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What is it?
A type of display technology well suited to making large, flat screen displays. Plasma screens are now very popular in large televisions, having made cathode ray tubes largely obsolete.
The technology was invented in the 1960's but it is only recently that full colour screens have become practical.
What is a Plasma?
'Plasma' is an electrically charged gas that gives off light (the 'light' might be ultraviolet and so is invisible to humans - but there are ways around that)
Factoid: Sometimes a plasma is said to be the fourth state of matter after Solid, Liquid and Gas.
A lightning bolt is a huge example of a plasma being created. An electric current flows from the clouds down to the ground and as it does so, the air molecules are ripped apart by the sheer amount of energy flowing, so forming a plasma. When they come back together again, light is given off, which is why you see a lightning flash.
A plasma display makes use of this effect (although much less dramatically!).
How does it work?
One picture element (sub-pixel) of the display is made up of a tiny hollow glass cube/cell filled with a noble gas such as Xenon and Neon. An electric current is made to flow through the gas which creates a plasma. The glass on the front of the cube is coated with a special material called a 'phosphor' that gives off a coloured light when struck by particles (photons) coming out of the plasma.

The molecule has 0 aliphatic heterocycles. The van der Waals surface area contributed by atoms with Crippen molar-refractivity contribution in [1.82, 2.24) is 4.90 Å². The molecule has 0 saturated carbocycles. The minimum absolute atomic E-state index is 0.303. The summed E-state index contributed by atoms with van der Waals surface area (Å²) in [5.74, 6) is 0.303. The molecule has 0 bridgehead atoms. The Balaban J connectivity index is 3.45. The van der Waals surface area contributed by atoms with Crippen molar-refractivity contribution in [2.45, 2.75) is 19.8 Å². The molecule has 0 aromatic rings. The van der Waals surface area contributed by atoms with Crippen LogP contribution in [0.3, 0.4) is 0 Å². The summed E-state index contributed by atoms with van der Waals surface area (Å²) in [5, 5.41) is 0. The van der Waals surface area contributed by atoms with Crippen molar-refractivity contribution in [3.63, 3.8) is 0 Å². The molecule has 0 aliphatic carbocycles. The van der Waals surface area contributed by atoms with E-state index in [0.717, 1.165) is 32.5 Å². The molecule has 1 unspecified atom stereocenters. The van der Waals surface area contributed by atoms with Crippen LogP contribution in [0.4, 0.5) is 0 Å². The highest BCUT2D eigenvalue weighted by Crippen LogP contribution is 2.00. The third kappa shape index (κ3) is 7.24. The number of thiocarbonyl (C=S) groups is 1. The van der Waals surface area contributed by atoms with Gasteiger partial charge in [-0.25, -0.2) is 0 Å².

The sub-pixels are arranged in a group of Red, Green and Blue very close to one another to form a single 'pixel'. When they each shine with different intensity, your eye combines the Red, Green and Blue light so you sense a different colour. With Red Green and Blue you can produce the illusion of any colour including white. Black is simply all the element being off.
Do they wear out?
Yes eventually, just like a fluorescent tube. It is estimated they last about 60,000 hours or about 25 years in heavy use.
Why large displays rather than small ones?
The gas-filled glass cubes need to be certain size to work well and this lends itself well to large displays, as each pixel can be larger. Trying to make even tinier cubes for small displays is much more expensive and difficult.
How does Plasma compare to other technologies?
Compared to a Cathode Ray Tube (CRT)
- It is much thinner
- It is much lighter for large screens
- Easier to make into large screens.
Compared to a Liquid Crystal Display
- It is not as suitable for small displays
- It uses more power
- It has a faster response, good for fast moving images
- It is brighter
- It has higher contrast (difference between black and white)
- It has a better 'black', which is good for watching movies.
And the future?
It is all down to economics.
Makers of television and display screens have to decide what is the most economic technology to use for a given sized screen.
At the moment Plasma has the edge over Liquid Crystal for sizes above 36 inches or so. But the developers of LCD technology are fighting back, making their systems lighter, faster and cheaper so perhaps Plasma will be replaced by LCD technology in the future.
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